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Haiti: What’s Next?

It was a beautiful day in Haiti, mid 80s, when our plane landed in Port-au-Prince. Pastor Prédestin Hérard’s smiling face was a welcome sight; he runs the orphanage our church supports. As we headed off into the city, I saw poor people, small businesses along the streets, women carrying large loads on their heads. Overall a pleasant though not necessarily happy place.

We were driving through a small neighborhood street when the earthquake hit, almost exactly one hour after we arrived. The van started jumping around as concrete blocks began hitting the ground, with people yelling and running, trees waving, and a lot of chaos. A young girl ran very frightened out of a house, wearing only a towel. She must have been in the shower.

I really didn’t know what I could do to help. I had little supplies and nowhere to take the injured. Mostly I just took it all in.

—James Kiffmeyer, Rice Lake Baptist Church, Rice Lake, Wis.

Hundreds of journalists tussled at the airline counter, trying to arrange travel before the Haitian infrastructure collapsed.

In a developing story that was all about “boots on the ground,” Baptists were already there, and had been for decades, well before the celebrities arrived with their cameras.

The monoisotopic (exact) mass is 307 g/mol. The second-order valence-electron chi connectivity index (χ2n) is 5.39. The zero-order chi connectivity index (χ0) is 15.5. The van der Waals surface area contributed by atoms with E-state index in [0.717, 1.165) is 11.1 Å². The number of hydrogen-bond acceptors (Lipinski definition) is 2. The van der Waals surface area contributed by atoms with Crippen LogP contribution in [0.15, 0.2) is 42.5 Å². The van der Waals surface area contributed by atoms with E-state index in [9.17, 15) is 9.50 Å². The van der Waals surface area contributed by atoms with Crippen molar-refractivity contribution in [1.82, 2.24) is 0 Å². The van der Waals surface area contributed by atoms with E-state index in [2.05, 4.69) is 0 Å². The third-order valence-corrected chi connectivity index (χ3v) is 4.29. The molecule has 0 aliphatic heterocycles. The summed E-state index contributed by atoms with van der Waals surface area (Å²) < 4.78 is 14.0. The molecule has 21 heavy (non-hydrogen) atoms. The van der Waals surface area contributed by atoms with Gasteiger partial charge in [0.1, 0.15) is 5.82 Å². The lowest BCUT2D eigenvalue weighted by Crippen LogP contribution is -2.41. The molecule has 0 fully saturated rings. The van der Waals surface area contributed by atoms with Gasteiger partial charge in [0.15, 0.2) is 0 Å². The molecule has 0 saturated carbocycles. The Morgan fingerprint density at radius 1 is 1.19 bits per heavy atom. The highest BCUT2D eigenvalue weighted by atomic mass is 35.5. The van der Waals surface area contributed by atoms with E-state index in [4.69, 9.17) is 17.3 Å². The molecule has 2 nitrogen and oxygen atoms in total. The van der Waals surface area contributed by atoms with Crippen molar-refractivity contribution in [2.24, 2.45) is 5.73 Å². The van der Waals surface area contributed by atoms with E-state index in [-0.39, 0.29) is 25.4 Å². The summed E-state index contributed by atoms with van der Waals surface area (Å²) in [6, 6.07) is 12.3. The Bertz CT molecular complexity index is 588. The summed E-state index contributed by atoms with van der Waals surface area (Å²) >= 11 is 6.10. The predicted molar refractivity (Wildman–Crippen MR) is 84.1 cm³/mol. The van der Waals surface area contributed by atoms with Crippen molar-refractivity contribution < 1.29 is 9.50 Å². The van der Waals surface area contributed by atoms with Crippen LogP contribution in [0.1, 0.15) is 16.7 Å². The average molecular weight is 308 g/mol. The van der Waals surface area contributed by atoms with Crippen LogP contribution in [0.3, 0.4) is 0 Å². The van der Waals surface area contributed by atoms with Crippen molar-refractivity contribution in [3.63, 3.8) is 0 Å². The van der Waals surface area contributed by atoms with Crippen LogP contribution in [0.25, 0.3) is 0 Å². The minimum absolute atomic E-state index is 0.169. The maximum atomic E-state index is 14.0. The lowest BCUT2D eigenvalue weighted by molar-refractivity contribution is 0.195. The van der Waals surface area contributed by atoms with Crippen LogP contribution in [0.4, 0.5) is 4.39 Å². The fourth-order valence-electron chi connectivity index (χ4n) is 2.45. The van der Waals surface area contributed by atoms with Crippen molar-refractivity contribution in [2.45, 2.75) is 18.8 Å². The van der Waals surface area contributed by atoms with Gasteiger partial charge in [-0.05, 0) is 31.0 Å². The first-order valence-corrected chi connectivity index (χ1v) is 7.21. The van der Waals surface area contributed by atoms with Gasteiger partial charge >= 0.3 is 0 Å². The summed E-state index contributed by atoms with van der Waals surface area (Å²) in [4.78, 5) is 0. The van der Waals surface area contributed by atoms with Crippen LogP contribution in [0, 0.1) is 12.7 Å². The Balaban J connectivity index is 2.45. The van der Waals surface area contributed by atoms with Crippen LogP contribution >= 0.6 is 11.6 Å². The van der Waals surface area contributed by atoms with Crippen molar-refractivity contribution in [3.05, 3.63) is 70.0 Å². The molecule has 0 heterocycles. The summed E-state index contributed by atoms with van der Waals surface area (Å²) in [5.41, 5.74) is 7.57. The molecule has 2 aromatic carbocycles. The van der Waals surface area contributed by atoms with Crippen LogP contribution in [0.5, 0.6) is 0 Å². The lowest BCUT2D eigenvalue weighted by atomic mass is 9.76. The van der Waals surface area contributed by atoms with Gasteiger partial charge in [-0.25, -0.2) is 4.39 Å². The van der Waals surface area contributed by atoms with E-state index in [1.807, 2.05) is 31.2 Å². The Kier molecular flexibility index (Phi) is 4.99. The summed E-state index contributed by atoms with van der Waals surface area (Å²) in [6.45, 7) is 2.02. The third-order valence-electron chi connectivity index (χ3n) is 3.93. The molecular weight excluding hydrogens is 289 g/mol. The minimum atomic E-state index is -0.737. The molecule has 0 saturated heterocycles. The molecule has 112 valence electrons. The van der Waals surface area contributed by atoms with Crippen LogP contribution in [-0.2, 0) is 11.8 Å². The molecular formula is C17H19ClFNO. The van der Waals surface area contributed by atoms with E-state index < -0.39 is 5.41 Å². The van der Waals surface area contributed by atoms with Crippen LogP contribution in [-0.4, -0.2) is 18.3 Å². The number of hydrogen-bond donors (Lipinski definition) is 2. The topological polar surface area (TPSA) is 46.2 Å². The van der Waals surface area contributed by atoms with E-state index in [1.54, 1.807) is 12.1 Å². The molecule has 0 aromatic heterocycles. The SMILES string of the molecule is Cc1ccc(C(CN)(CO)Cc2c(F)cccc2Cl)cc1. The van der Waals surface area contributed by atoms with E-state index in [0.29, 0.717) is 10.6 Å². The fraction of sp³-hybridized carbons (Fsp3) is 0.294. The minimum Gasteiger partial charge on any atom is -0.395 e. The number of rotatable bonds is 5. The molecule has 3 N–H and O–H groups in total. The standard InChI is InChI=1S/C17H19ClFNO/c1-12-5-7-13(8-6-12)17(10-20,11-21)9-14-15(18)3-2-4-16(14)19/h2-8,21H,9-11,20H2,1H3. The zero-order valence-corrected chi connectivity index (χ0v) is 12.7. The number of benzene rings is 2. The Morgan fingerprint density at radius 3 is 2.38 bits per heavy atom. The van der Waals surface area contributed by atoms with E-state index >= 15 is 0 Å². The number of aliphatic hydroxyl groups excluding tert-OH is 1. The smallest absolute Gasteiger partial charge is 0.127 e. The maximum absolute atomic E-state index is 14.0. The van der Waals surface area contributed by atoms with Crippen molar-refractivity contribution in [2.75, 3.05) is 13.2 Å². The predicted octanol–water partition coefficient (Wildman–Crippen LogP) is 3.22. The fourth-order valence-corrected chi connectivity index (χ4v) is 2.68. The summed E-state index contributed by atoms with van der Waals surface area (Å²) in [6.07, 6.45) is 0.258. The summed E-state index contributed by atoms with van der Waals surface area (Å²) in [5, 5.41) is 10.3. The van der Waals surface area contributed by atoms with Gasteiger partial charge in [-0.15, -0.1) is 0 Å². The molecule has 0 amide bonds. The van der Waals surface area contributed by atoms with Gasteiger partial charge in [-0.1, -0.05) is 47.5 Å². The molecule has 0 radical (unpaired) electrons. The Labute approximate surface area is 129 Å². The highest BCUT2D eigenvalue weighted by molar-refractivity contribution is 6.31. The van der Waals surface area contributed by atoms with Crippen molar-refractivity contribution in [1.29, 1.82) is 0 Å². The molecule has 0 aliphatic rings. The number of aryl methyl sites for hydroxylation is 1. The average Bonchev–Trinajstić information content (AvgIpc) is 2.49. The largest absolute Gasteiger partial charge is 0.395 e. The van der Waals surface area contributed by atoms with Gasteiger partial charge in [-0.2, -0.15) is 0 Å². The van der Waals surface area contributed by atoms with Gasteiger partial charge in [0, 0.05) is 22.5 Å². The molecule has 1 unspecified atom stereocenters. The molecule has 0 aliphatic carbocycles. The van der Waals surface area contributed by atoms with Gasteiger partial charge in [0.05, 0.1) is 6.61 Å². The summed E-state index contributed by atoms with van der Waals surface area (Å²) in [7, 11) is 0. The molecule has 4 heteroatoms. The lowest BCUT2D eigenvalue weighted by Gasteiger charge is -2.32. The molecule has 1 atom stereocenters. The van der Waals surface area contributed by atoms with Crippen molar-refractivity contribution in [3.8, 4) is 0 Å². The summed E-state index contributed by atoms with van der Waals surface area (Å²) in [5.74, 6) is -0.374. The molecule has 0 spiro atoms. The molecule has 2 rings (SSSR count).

Independent Baptist missionaries had been quietly supporting relief agencies, sponsoring orphanages, and planting churches. For our fellowship of churches, the developing news story was not about “them”; it was about “us”—our family, our brothers and sisters, our pain.

GARBC churches had formally partnered with the Association des Énglises Evangeliques Baptistes d΄ Haiti, led by Pastor Prédestin Hérard. Many Haitian believers had joined GARBC churches after immigrating to the U.S. For them the news from home was shocking.

All our church members are affected by the earthquake one way or the other. Our members are still struggling to grasp the destruction in our country. All of us in the church have lost nieces and cousins. I have many friends who died where I used to live when I was in Haiti.

Pastor Jacquelin Saint-Preux, Eglise Evangelique Baptiste, N.Y.

It’s very sad to see the situation of Haiti at this time. In each street you go you can see about 25 people died and the number increase every day because there not enough hospital to care for the people. No power, no phone, no food as well. We are in a terrible catastrophe. I thank you very much for your prayers. I was in the street when the earthquake occurred. But our God is powerful. He protected me, praise the Lord.

—Pastor Prédestin Hérard, shown at right with children from My Father’s House orphanage

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